Sil­ly lit­tle humans. They actu­al­ly think they have the capac­i­ty to answer such ques­tions. What arro­gant mon­keys!

  • sgtoox says:

    Yeah, Craig’s only short­com­ing was bring­ing up the Res­ur­rec­tion. It seemed out of place con­sid­er­ing the top­ic of the debate. But Lau­rence Krauss’s “Uni­verse from Noth­ing” does­n’t address the under­ly­ing fun­da­men­tal rea­son­ing behind any of Craig’s points. It only begs the ques­tion fur­ther; whether you sub­scribe to Krauss ideas or even some­thing like M‑theory, the nature of the ques­tion “where did it come from, how did it get there” remains unan­swered.

  • Brian says:

    @sgtoox actu­al­ly the argu­ments that you say sup­port Craig also under­mine his argu­ments. If they must be applied to sci­en­tif­ic argu­ments then they also be applied to the­ol­o­gy and the idea of god.

  • sgtoox says:

    @Brian NO, the sci­en­tif­ic nature of the prin­ci­pals pre­sent­ed in both Staus and M‑Theory do not address rudi­men­ta­ry ques­tion­ing on the actu­al begin­ning of things. Mul­ti­verse the­o­ry, string the­o­ry, and the inevitable quan­tum exis­tence the­o­ries do not nor do they attempt to answer the ques­tion Craig is get­ting at in the onto­log­i­cal argu­ment of “from whence does it come?” THe sci­en­tif­ic endeav­ors explain­ing the begin­nings of things only strive to explain what is poten­tial­ly obser­vale and testable (with the excep­tion of mul­ti­verse the­o­ries which has no way of being test­ed and isn’t a tru­ly sci­en­tif­ic idea in the first place)

    The rea­son Hitchens did not bring any of those up is because they do not attempt to answer the ques­tions posed here. Don’t over­es­ti­mate the juris­dic­tion of sci­en­tif­ic endeav­or; there is a rea­son that the lieks of the chaps work­ing at CERN and peo­ple like Ein­stein always explic­it­ly say that their find­ings should have no bear­ing on the var­i­ous the­olo­gies and what not, just as the the­olo­gies have no bear­ing on their ven­tures. There is some over­lap, but very min­i­mal amounts.

  • To all,
    Dr. Craig was not suc­cess­ful in his defense of the ques­tion at hand. By posit­ing his own argu­ments and sup­po­si­tions, all of which were tele­o­log­ic, he did not have, nor want, to address Hitchens’ cri­tique. His end­ing com­ment about the Age of Rea­son free­ing peo­ple fail­ing is non­sense, and real­ly pul­pit fod­der. Belief, meta­physics, as Kant point­ed out, is like con­spir­a­cy the­o­ry, a mov­ing tar­get. His argu­ments sound mod­ern, but they are not, sim­ply warmed over Scholas­ti­cism. His smug use of the term ‘ratio­nal’ was mis­placed when defend­ing his own sup­po­si­tions. He con­tin­u­al­ly relied on cat­e­chism-like tropes to make his points. Ratio­nal argu­ment is not teleog­ic when pred­i­cat­ed on log­ic. I think Hitchens was more aware of his audi­ence and allowed his oppo­nent a few clean blows. GLC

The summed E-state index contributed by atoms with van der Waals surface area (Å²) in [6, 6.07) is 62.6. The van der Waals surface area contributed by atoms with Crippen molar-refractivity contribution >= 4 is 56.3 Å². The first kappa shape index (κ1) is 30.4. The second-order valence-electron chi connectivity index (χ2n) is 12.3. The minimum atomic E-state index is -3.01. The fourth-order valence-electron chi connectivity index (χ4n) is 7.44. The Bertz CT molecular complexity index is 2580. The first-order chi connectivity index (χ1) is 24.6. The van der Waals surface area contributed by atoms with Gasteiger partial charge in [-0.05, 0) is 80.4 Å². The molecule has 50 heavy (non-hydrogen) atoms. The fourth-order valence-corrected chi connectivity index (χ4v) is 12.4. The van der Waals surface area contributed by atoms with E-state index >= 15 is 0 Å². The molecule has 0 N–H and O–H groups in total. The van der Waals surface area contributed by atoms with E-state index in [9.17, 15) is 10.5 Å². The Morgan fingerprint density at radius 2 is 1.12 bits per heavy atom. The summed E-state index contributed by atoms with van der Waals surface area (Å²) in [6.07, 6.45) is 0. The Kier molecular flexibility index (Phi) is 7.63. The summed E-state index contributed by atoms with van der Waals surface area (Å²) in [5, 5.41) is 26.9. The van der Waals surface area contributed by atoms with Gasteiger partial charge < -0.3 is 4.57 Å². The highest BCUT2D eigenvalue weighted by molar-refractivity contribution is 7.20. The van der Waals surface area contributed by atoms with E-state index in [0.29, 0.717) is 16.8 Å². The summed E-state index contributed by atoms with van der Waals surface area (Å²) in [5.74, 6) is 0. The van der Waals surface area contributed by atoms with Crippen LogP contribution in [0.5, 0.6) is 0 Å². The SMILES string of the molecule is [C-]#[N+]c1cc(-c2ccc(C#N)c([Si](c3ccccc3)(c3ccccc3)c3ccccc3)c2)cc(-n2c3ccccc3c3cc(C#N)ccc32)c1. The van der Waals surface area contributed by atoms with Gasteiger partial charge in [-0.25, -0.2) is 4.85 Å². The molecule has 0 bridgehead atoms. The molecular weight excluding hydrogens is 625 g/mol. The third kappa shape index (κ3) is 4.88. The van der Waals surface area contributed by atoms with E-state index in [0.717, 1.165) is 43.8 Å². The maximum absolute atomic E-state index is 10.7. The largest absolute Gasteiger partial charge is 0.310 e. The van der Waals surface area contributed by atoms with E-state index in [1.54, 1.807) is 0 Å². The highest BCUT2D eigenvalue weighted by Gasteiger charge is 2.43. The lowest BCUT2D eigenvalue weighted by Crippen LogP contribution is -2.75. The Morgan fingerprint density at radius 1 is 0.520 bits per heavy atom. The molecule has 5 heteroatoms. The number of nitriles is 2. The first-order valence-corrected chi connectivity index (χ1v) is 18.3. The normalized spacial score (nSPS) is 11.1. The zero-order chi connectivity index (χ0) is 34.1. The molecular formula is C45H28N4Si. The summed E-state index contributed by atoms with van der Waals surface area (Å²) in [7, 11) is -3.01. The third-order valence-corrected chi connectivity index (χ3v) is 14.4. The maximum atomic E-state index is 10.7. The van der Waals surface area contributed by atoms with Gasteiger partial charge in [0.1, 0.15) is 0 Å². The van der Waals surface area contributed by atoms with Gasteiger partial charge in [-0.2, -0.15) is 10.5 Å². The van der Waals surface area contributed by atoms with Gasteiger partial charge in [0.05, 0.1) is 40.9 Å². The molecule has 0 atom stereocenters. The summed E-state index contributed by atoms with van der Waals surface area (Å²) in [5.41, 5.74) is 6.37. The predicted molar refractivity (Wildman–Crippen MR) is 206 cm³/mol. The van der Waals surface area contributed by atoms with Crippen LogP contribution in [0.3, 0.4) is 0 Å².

• kittie says:

    Hitchens left noth­ing on the table. I think he answered all of the points when he said twice — “you are free to believe that”.… mean­ing to me, that he thought it was non­sense to even both­er with it and had more impor­tant issues to dis­cuss. Also when Hitch talked about evi­dence need­ing to be extra­or­di­nary to prove extra­or­di­nary claims — then stat­ed that there was no such evi­dence — again he just dis­missed the claim for lack of evi­dence. He was as sub­tle as I have ever seen him be, but real­ly what do you say to some­one who insists their god is real because the book writ­ten by his fol­low­ers says so.… He says the only real argu­ments that need answer­ing are ones that can be proven… again answer­ing Craigs philo­soph­i­cal claims to a true god that can’t be proven..

  • John Mize says:

    Craig nev­er answered Hitch­in’s ques­tion about why an uncre­at­ed Cre­ator makes more sense than an uncre­at­ed Cre­ation. There­fore all Craig had was wish­ful think­ing and a pre­sump­tion that God exists. Sor­ry, William. Noth­ing is revealed, and we agnos­tics who don’t pre­tend to know the truth with a cap­i­tal T win, and you lose.

  • Fikre says:

    If God exits, who cre­at­ed him? He must have been created.Why he is not talk­ing any­one any­more? “If you pray you are talk­ing to God but if God talks to you, you got schiz­o­phre­nia”. I think, so many cen­turies passed, He is already died, if He ever exist­ed.

  • James Robertson says:

    I would very much like to con­tact both speak­ers, they both left major holes in their argu­ments

    Be great if some­one could con­tact me on with their email address­es or anoth­er address where I might con­tact them

    Thanks so much

    James Robert­son